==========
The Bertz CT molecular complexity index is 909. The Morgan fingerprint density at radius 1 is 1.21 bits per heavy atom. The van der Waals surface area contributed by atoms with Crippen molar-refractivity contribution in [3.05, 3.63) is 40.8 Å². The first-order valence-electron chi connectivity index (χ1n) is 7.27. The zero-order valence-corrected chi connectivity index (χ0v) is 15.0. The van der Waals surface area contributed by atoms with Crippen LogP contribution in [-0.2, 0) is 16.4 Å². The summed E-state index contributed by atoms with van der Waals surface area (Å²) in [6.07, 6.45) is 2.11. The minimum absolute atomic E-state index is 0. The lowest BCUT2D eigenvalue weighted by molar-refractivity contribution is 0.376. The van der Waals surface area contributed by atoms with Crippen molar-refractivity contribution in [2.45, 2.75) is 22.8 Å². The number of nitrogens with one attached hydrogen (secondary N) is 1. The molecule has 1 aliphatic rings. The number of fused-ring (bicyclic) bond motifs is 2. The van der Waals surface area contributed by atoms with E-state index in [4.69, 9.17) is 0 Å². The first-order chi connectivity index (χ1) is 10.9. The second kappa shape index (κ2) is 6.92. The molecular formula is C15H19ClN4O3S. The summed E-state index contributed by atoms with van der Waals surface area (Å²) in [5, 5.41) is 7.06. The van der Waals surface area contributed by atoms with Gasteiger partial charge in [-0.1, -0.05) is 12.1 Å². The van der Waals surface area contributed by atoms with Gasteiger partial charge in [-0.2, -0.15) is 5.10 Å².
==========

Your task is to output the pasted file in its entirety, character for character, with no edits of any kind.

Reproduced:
The Bertz CT molecular complexity index is 909. The Morgan fingerprint density at radius 1 is 1.21 bits per heavy atom. The van der Waals surface area contributed by atoms with Crippen molar-refractivity contribution in [3.05, 3.63) is 40.8 Å². The first-order valence-electron chi connectivity index (χ1n) is 7.27. The zero-order valence-corrected chi connectivity index (χ0v) is 15.0. The van der Waals surface area contributed by atoms with Crippen LogP contribution in [-0.2, 0) is 16.4 Å². The summed E-state index contributed by atoms with van der Waals surface area (Å²) in [6.07, 6.45) is 2.11. The minimum absolute atomic E-state index is 0. The lowest BCUT2D eigenvalue weighted by molar-refractivity contribution is 0.376. The van der Waals surface area contributed by atoms with Crippen molar-refractivity contribution in [2.45, 2.75) is 22.8 Å². The number of nitrogens with one attached hydrogen (secondary N) is 1. The molecule has 1 aliphatic rings. The number of fused-ring (bicyclic) bond motifs is 2. The van der Waals surface area contributed by atoms with E-state index in [4.69, 9.17) is 0 Å². The first-order chi connectivity index (χ1) is 10.9. The second kappa shape index (κ2) is 6.92. The molecular formula is C15H19ClN4O3S. The summed E-state index contributed by atoms with van der Waals surface area (Å²) in [5, 5.41) is 7.06. The van der Waals surface area contributed by atoms with Gasteiger partial charge in [-0.1, -0.05) is 12.1 Å². The van der Waals surface area contributed by atoms with Gasteiger partial charge in [-0.2, -0.15) is 5.10 Å².